Read more: Politico, Direct Traffic Media, AP, CNET News

 

BA execs dobbed in by co-conspirator Virgin over ticket add-ons

UK

Three former British Airways executives and one current employee are to appear in court soon charged with price-fixing in the UK, after allegedly agreeing with Virgin Atlantic to set fuel surcharge prices between mid-2004 and April 2006. BA and Virgin are mortal enemies in the sky, but that didn’t appear to stop BA's head of sales Andrew Crawley and ex-commercial director Martin George, along with BA’s one-time communications head and an ex-UK and Ireland sales chief to fiddle fuel surcharges on the average long-haul return ticket. As is usual in such cases, Virgin Atlantic's staff qualified for immunity because they told Britain’s Office of Fair Trading about the collusion. Unseemly profiteers know no friends.

Read more: BBC, SQ Talk

 

Twitter takes on shades of Google’s search model

US

Bill Gross, the guru of search advertising, aims to make money by allowing Twitterites (or Tweeters or whatever) to bid on key words to give their own posts top ranking. Because finding meaningful tweets amid all the white noise is unbelievably arduous, Gross says his new venture TweetUp will also organise posts according to how often readers repost them and click on links they contain. The goal is to keep useful posts from disappearing into a wave of random messages by enabling marketers and self-promoters to push their Twitter profiles to the top of TweetUp’s rankings. Bids begin at 1c US and customers will pay each time they show up in a search. Gross has already signed deals with other Twitter services to display his product’s rankings, and will split revenue evenly with each partner -- when he actually makes some. He says the gamble is whether micro-bloggers are willing to pay to get their 140-character messages noticed — and whether other Twitter users will acknowledge such paid placement as being credible. It sounds great for product wholesalers and retailers, but is otherwise just a form of micro-vanity publishing.

Read more: The New York Times, Buzzbox, All Things Digital

 

Europe helps Greece, but markets still fear PIGS might not fly

EU

The 16 eurozone economies say they’ll provide $40 billion in aid to Greece amid speculation the International Monetary Fund will offer up to $15 billion more. That gives breathing space to the beleaguered Greeks, who have been ordered by the EU to slash debt and sort out their rampant 12.7% annual budget deficit. Eurozone countries fear a collapse of Greece’s economy would devastate the value of the euro, plunging Europe into another economic crisis just as it seeks to crawl out of the global meltdown. But such rescue measures don’t create access to private markets, as many investors shy away from lending to economies that are on their knees. The Greek tragedy has sharpened the problem of lending to the PIGS – Portugal, Ireland, Greece and Spain. Or, PIGSI if you include Europe’s biggest debtor, Italy. Investors holding Greek debt have lost a lot of money, so markets will be very leery of every other domino in the row. That’s bad for all of Europe, and it’s yet to be seen if the most concrete pledge of assistance to Greece will get the eurozone out of the woods.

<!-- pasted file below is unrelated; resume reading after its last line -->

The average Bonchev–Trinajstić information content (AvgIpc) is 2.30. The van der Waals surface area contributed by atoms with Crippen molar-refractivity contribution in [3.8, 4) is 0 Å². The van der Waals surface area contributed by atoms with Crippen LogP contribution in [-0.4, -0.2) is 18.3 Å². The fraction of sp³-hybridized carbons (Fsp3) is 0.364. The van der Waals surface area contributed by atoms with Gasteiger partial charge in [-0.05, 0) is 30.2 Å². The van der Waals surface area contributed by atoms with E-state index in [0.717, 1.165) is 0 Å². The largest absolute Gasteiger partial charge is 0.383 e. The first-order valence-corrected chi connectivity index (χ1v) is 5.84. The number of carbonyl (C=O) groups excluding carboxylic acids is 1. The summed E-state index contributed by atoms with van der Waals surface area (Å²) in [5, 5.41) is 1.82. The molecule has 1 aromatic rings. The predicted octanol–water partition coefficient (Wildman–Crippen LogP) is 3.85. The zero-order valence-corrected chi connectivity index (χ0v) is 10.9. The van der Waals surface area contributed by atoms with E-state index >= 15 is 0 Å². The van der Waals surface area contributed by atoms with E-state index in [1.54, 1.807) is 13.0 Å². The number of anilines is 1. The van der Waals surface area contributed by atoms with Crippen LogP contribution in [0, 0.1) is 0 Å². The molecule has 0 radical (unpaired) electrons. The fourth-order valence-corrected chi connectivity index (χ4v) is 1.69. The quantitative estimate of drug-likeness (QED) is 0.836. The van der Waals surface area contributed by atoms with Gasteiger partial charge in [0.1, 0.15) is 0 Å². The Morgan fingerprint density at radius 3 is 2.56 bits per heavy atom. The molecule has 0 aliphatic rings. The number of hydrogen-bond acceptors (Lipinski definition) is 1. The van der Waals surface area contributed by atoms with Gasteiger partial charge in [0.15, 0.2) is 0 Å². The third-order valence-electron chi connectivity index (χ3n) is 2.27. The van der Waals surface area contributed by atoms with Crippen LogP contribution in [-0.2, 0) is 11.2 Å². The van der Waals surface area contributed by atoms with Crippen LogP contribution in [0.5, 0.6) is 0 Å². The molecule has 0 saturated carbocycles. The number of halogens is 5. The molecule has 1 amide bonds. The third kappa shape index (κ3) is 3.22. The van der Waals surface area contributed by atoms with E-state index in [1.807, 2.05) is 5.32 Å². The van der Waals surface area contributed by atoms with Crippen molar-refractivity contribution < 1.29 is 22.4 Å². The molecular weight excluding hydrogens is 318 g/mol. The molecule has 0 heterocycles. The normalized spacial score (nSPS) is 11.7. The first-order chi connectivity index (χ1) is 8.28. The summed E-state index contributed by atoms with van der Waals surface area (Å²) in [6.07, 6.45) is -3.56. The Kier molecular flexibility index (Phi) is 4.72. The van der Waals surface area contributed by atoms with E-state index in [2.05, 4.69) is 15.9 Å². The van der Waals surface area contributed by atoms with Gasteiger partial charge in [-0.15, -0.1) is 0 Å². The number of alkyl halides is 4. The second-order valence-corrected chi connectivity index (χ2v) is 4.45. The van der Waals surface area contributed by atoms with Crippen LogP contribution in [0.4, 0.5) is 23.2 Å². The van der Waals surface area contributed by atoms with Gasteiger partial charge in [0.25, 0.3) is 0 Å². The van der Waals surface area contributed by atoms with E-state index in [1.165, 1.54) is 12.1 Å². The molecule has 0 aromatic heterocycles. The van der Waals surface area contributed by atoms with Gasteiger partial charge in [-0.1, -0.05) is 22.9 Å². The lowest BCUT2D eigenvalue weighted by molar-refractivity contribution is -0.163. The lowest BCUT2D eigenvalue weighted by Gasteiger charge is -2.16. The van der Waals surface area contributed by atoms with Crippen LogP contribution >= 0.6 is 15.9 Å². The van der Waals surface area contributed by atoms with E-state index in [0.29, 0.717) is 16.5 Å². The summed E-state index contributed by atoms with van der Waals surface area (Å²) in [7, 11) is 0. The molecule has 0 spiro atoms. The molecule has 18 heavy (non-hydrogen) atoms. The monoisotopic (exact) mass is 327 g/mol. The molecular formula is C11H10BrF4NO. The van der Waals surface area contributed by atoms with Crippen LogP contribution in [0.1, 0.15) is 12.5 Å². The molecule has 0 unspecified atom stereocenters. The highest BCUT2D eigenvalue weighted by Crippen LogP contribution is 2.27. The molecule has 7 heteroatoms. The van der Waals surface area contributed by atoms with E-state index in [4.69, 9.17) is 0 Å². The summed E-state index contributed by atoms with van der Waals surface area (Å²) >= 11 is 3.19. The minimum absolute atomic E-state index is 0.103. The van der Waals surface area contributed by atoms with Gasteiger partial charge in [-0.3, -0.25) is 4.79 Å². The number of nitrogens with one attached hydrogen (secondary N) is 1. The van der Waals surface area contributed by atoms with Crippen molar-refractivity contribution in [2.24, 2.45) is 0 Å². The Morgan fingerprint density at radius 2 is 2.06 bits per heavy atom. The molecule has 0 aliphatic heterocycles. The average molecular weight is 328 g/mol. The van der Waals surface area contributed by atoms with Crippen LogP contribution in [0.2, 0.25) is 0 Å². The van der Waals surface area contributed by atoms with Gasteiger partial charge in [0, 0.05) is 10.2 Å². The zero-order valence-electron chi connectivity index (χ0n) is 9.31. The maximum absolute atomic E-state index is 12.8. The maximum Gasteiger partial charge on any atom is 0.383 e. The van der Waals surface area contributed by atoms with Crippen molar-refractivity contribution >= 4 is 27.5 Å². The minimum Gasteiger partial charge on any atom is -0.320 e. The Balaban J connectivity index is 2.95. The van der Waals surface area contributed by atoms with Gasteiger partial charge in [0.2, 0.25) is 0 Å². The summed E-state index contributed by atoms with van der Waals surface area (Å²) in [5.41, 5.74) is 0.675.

Read more: The Huffington Post, The Wall Street Journal, BBC, The Washington Post

  • Branko Brkic
    branko3048 a ray
    Branko Brkic

    Brkic is the founder and editor of The Daily Maverick.

    He has edited magazines on business and politics, technology, and wildlife. He has also published fiction and non-fiction books, most of them in Serbian. Though he has never pretended to be a reporter, his wide knowledge of politics (especially in America), combined with his experiences in a disintegrating Yugoslavia, gives him an unusual outlook on events in South Africa.

    Despite the vowel-poor surname, he tells anyone who asks that he hails from Hyde Park, Johannesburg, having spent most of his adult life in South Africa.

    Recent columns:

  • Business